Back in the 60s, we TV watchers are real men. If technology goes wrong, no running blubbing to the support line for us. When the picture folds we just get up and kick the box. One kick for BBC , three kicks for ITV.

OPENING A CAN OF WATNEYS PARTY 7 BEER
My generation aren’t called upon to defuse unexploded German bombs in the streets. But we do have to tackle Watneys Party 7 cans. There are no guaranteed safe techniques. It’s a matter of levering up the pointed opener till it pierces the top and running like hell as the geyser spouts. But even that isn’t as dangerous as drinking the beer….

Monday, 18 March 2013


I Drink Therefore I Am


Beer goes with stuff. This is what writers are discovering.  British writer Pete Brown has entertainingly linked different beers with music. Stephen Beaumont rhapsodically matches ales and food. Never one to allow a bandwagon to remain unjumped-upon, here’s my contribution to this new genre: matching beers with Western philosophers. (And occasionally Eastern ones)

DESCARTES     Has to be Belgian Duvel beer. A glug of its mind-blowingly complex flavours and thumping 8.5% ABV strength induces delirium. Mutter “I think therefore I am” and you’ll regain consciousness quickly for glug no. 2.

GANDHI           A pint of refreshing Nethergate Umbel is ideal after a long hot dusty day’s trudge in your sandals. If yet another punter asks  “Please, Guru, let me sit at your feet while you explain to me your doctrine of non-violence” its moderate 3.9% ABV strength helps you resist the urge to punch them in the mouth.

KARL MARX     What else but Tetley’s Bitter, the ultimate working man’s beer? Medium strength, you’ll be able to knock back a few and still have the volition to storm a palace or two.

NEITZSCHE      The proponent of the Superman deserves nothing less than the world’s strongest beer, Schorschbock 57. If you want to shed your meek Clark Kent persona and turn into the Man of Steel, a stein of this, at atom-splitting 57.5% ABV, is better than popping into a phone booth.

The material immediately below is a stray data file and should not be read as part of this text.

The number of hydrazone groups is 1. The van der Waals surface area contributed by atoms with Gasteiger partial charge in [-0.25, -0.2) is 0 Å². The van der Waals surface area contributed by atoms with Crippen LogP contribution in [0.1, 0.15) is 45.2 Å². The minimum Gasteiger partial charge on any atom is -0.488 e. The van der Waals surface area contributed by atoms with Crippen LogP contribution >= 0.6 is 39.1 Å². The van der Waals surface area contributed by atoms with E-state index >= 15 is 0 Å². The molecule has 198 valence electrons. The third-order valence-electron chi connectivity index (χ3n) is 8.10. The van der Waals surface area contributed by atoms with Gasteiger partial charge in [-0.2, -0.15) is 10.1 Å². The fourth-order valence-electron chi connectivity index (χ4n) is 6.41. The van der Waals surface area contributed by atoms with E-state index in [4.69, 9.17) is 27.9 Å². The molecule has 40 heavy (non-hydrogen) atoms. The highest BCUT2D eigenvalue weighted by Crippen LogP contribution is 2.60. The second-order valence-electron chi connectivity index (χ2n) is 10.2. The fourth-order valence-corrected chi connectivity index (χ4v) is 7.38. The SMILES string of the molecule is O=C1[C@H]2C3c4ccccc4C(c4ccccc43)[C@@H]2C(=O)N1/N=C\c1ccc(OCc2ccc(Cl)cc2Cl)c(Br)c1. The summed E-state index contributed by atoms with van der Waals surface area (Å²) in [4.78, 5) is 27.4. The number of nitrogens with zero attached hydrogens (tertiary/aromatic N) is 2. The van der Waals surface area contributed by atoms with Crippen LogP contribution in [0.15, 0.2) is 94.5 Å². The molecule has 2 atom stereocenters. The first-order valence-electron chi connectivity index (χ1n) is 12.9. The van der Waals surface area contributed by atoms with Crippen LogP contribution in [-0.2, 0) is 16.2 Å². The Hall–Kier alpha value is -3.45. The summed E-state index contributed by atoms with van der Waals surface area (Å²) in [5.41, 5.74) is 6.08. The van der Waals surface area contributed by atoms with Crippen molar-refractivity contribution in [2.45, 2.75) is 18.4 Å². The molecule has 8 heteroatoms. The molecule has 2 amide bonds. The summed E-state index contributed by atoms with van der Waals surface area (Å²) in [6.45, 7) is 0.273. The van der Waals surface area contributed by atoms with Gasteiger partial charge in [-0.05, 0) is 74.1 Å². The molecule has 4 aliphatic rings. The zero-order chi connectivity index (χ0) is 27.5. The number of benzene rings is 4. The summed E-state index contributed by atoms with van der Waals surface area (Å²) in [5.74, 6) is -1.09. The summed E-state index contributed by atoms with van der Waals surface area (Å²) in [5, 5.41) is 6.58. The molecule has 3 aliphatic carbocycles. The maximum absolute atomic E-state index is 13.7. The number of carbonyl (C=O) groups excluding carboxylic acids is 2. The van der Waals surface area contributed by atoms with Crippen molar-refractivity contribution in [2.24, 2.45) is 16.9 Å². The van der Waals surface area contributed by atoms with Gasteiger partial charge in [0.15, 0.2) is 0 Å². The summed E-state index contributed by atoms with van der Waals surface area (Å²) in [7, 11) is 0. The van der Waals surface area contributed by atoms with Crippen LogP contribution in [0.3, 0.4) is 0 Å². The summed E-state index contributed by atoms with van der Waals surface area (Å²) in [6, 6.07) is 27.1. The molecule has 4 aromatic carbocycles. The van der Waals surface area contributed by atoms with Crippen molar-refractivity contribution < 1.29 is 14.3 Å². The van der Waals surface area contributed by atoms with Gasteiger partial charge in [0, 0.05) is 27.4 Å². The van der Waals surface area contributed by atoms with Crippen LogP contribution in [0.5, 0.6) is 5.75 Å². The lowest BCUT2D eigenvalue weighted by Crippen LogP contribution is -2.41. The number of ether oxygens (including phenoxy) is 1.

HEGEL             His big idea was the dialectic – a clash of crazy opposites (thesis and antithesis). His beer has to be Belgian Kriek which merges beer and cherries. And leads to the satisfying synthesis of getting you pissed.

ADAM SMITH   the theorist of capitalism with “The Wealth of Nations.” His beer must be         Budweiser. The Busche family, who brew it, maybe aren’t a nation but have   become richer than one.

What do you mean, you’re not a philosopher? Drink more beer! 

Thursday, 14 March 2013


Corporate Blues
An Allegory

I felt like a beer last night and went into a pub. Pouring my pint, the barmaid said

“Wannanysnax? Peennuscristwillets?”

“No snacks thanks”

Then she handed me a receipt. A receipt - in a pub. I then noticed she was wearing a uniform. A logo on her tunic generously told me the company was Oakdene Leisure Inc.

The pub had been corporatized.

As I sat down a young man materialised with a clipboard. “Customer satisfaction survey, sir” he said. “On a scale of 1 to 5,” he said, pointing his pencil between my eyes, “where 1 is ecstatic and 5 is utter despair, how do you rate your Oakdene experience?”

“The woman behind me has a very annoying laugh. So 4.”

“And how do you rate your Oakdene beer?”